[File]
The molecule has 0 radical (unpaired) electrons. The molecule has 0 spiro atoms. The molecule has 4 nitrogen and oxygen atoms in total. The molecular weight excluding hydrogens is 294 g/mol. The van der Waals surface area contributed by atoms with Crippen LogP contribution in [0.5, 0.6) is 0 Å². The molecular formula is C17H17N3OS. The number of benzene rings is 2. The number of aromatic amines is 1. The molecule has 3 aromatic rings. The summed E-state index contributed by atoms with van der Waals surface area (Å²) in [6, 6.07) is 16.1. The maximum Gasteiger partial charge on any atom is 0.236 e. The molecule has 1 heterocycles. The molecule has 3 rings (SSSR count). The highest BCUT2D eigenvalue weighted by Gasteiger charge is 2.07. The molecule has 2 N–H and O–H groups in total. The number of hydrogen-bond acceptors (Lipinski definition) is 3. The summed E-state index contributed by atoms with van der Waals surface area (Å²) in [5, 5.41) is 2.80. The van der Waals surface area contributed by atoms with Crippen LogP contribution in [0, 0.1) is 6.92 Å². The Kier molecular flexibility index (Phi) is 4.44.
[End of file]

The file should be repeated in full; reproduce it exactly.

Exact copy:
The molecule has 0 radical (unpaired) electrons. The molecule has 0 spiro atoms. The molecule has 4 nitrogen and oxygen atoms in total. The molecular weight excluding hydrogens is 294 g/mol. The van der Waals surface area contributed by atoms with Crippen LogP contribution in [0.5, 0.6) is 0 Å². The molecular formula is C17H17N3OS. The number of benzene rings is 2. The number of aromatic amines is 1. The molecule has 3 aromatic rings. The summed E-state index contributed by atoms with van der Waals surface area (Å²) in [6, 6.07) is 16.1. The maximum Gasteiger partial charge on any atom is 0.236 e. The molecule has 1 heterocycles. The molecule has 3 rings (SSSR count). The highest BCUT2D eigenvalue weighted by Gasteiger charge is 2.07. The molecule has 2 N–H and O–H groups in total. The number of hydrogen-bond acceptors (Lipinski definition) is 3. The summed E-state index contributed by atoms with van der Waals surface area (Å²) in [5, 5.41) is 2.80. The van der Waals surface area contributed by atoms with Crippen LogP contribution in [0, 0.1) is 6.92 Å². The Kier molecular flexibility index (Phi) is 4.44.